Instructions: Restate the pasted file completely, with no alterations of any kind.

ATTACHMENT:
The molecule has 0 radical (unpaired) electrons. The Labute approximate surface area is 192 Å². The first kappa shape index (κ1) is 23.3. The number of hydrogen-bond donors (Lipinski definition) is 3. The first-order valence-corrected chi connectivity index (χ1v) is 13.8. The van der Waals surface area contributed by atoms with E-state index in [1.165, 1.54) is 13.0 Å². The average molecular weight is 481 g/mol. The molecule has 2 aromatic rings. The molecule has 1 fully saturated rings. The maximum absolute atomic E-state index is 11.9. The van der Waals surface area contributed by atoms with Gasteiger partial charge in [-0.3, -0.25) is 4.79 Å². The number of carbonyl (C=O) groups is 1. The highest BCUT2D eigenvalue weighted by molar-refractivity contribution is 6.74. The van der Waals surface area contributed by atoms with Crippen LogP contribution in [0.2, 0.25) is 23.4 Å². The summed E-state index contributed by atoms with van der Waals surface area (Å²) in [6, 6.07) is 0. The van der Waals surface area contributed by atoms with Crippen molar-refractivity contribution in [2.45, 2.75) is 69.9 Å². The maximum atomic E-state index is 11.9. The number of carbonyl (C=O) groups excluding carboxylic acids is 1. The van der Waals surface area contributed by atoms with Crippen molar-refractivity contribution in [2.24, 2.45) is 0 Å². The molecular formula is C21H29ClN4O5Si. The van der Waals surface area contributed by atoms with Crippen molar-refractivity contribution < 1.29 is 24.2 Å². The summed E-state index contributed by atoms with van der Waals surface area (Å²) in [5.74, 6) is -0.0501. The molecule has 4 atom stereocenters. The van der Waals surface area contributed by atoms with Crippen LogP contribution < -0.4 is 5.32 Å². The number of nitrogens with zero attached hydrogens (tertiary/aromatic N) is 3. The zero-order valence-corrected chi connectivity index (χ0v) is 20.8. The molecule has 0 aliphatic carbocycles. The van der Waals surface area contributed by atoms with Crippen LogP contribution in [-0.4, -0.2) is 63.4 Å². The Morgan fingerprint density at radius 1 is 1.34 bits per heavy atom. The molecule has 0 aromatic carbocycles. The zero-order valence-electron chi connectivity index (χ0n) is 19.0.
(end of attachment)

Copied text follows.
The molecule has 0 radical (unpaired) electrons. The Labute approximate surface area is 192 Å². The first kappa shape index (κ1) is 23.3. The number of hydrogen-bond donors (Lipinski definition) is 3. The first-order valence-corrected chi connectivity index (χ1v) is 13.8. The van der Waals surface area contributed by atoms with E-state index in [1.165, 1.54) is 13.0 Å². The average molecular weight is 481 g/mol. The molecule has 2 aromatic rings. The molecule has 1 fully saturated rings. The maximum absolute atomic E-state index is 11.9. The van der Waals surface area contributed by atoms with Gasteiger partial charge in [-0.3, -0.25) is 4.79 Å². The number of carbonyl (C=O) groups is 1. The highest BCUT2D eigenvalue weighted by molar-refractivity contribution is 6.74. The van der Waals surface area contributed by atoms with Crippen LogP contribution in [0.2, 0.25) is 23.4 Å². The summed E-state index contributed by atoms with van der Waals surface area (Å²) in [6, 6.07) is 0. The van der Waals surface area contributed by atoms with Crippen molar-refractivity contribution in [2.45, 2.75) is 69.9 Å². The maximum atomic E-state index is 11.9. The number of carbonyl (C=O) groups excluding carboxylic acids is 1. The van der Waals surface area contributed by atoms with Crippen molar-refractivity contribution in [2.24, 2.45) is 0 Å². The molecular formula is C21H29ClN4O5Si. The van der Waals surface area contributed by atoms with Crippen molar-refractivity contribution < 1.29 is 24.2 Å². The summed E-state index contributed by atoms with van der Waals surface area (Å²) in [5.74, 6) is -0.0501. The molecule has 4 atom stereocenters. The van der Waals surface area contributed by atoms with Crippen LogP contribution < -0.4 is 5.32 Å². The number of nitrogens with zero attached hydrogens (tertiary/aromatic N) is 3. The zero-order valence-corrected chi connectivity index (χ0v) is 20.8. The molecule has 0 aliphatic carbocycles. The van der Waals surface area contributed by atoms with Crippen LogP contribution in [-0.4, -0.2) is 63.4 Å². The Morgan fingerprint density at radius 1 is 1.34 bits per heavy atom. The molecule has 0 aromatic carbocycles. The zero-order valence-electron chi connectivity index (χ0n) is 19.0.